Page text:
Wanted to share the information related to the Louder Than Words festival taking place from Friday this week through Sunday 13 at the Palace Hotel in Manchester.

Quite the event, it’s an entire festival focused on music literature and music writing:

I’m filling some time on Sunday noon in interview with John Robb, formerly of Sounds – currently leading the Louder Than War magazine – who interview Kurt Cobain back in 1989 and on a number of other occasions.

Looks like quite the event, and what the hey, three days worth of events, talks and moments – so if you’ve time then pop in. I’m planning to get in early and just soak in as much as I can. One moment I’m definitely looking forward to is artist Chris Gollon and musician Eleanor Mcevoy on Saturday evening. They collaborated together on a series of paintings and songs which work so well together as a live experience: the music connects one to the art on the walls, while the images let one read more into the words and music. Eleanor is a really great performer, it’s an art being able to dominate a space so completely with just a guitar and voice – to create variety with limited means and an excellent story-teller’s vibe. Bringing in Chris to talk about the pictures and add detail to it all, brilliant. I had a great evening when I saw them together in February.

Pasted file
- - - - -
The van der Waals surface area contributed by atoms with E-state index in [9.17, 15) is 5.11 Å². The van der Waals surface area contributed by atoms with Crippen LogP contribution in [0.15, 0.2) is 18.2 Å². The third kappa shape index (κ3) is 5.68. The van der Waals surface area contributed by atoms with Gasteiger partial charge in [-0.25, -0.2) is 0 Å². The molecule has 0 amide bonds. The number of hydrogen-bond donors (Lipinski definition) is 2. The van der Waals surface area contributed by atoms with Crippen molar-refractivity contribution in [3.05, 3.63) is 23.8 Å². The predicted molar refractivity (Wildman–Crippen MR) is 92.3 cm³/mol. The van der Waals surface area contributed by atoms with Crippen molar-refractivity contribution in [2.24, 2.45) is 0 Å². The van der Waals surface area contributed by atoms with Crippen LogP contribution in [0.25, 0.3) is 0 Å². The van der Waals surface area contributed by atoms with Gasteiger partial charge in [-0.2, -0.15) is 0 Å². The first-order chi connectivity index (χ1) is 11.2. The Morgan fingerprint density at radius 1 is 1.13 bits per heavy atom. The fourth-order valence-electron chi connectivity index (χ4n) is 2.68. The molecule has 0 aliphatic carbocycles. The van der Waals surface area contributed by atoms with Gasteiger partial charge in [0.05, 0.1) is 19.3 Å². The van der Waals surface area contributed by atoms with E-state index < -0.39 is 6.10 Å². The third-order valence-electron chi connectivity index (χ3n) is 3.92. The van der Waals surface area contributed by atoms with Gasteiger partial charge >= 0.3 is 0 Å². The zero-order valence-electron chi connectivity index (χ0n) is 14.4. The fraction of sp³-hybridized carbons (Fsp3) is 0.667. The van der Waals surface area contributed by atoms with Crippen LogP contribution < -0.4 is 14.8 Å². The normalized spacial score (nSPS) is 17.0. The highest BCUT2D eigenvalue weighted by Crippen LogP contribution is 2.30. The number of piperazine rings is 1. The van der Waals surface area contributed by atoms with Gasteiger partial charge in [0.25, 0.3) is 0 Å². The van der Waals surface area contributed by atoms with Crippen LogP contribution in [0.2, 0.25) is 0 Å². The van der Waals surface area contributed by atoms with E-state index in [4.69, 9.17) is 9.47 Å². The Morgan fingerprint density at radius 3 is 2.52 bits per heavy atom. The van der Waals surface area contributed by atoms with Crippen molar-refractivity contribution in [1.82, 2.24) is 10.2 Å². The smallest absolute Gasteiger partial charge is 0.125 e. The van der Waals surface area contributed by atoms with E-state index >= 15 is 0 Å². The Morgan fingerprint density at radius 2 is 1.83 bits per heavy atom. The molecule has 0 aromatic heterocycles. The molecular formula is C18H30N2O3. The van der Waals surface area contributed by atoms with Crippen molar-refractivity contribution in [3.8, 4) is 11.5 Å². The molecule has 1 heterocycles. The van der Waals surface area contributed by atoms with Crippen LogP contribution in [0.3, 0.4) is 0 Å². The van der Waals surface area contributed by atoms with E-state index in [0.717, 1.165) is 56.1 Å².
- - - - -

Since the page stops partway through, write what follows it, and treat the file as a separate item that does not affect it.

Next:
I don’t do clichéd kneejerk criticism of record labels. Labels deliver the benefits of scale to artists and handle all the elements individuals usually want to shed in order to retain time to create. Labels are a valuable component of the ecosystem of getting music out. Major labels exist in a difficult industry. Computer games, for example, command vastly higher prices and far higher abilities to garner ongoing income as players pay for upgrades/add-on/extras. Increasingly people are feel (wrongly in my view) that music should be near free, then feign outrage when asked to pay more than a token amount, while shelling out far greater sums on clothing brands and tech accessories. Music is a volume business. By that I mean there’s vast competition (anyone can start a label), a high supply of ‘product’ to the market (anyone can make music and distribute it to some extent), high commodification (it’s ultimately no different than buying inexpensive underwear – pick one, pick another, there’s always another ‘brand’ to suit your taste and no reason to be loyal to a particular label) and low predictability of success.